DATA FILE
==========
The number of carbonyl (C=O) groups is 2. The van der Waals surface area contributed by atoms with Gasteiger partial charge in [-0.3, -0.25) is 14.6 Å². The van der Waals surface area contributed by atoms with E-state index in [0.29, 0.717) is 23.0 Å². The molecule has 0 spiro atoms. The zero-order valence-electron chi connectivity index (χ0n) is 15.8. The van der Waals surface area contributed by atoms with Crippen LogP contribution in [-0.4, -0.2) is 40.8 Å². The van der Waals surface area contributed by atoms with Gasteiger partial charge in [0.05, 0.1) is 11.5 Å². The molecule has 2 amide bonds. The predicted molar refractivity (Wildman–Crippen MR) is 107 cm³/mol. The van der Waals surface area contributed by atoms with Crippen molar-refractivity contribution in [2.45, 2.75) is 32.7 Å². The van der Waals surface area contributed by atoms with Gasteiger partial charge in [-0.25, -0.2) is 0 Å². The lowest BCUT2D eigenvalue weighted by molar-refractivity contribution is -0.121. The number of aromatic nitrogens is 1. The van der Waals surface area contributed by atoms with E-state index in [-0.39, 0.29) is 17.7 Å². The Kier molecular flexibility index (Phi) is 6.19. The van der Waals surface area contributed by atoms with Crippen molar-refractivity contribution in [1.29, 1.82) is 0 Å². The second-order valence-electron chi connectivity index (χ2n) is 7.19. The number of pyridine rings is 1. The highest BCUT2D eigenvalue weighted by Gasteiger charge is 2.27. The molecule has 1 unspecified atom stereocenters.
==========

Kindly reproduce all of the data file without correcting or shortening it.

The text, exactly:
The number of carbonyl (C=O) groups is 2. The van der Waals surface area contributed by atoms with Gasteiger partial charge in [-0.3, -0.25) is 14.6 Å². The van der Waals surface area contributed by atoms with E-state index in [0.29, 0.717) is 23.0 Å². The molecule has 0 spiro atoms. The zero-order valence-electron chi connectivity index (χ0n) is 15.8. The van der Waals surface area contributed by atoms with Crippen LogP contribution in [-0.4, -0.2) is 40.8 Å². The van der Waals surface area contributed by atoms with Gasteiger partial charge in [0.05, 0.1) is 11.5 Å². The molecule has 2 amide bonds. The predicted molar refractivity (Wildman–Crippen MR) is 107 cm³/mol. The van der Waals surface area contributed by atoms with Crippen molar-refractivity contribution in [2.45, 2.75) is 32.7 Å². The van der Waals surface area contributed by atoms with Gasteiger partial charge in [-0.25, -0.2) is 0 Å². The lowest BCUT2D eigenvalue weighted by molar-refractivity contribution is -0.121. The number of aromatic nitrogens is 1. The van der Waals surface area contributed by atoms with E-state index in [-0.39, 0.29) is 17.7 Å². The Kier molecular flexibility index (Phi) is 6.19. The van der Waals surface area contributed by atoms with Crippen molar-refractivity contribution in [1.29, 1.82) is 0 Å². The second-order valence-electron chi connectivity index (χ2n) is 7.19. The number of pyridine rings is 1. The highest BCUT2D eigenvalue weighted by Gasteiger charge is 2.27. The molecule has 1 unspecified atom stereocenters.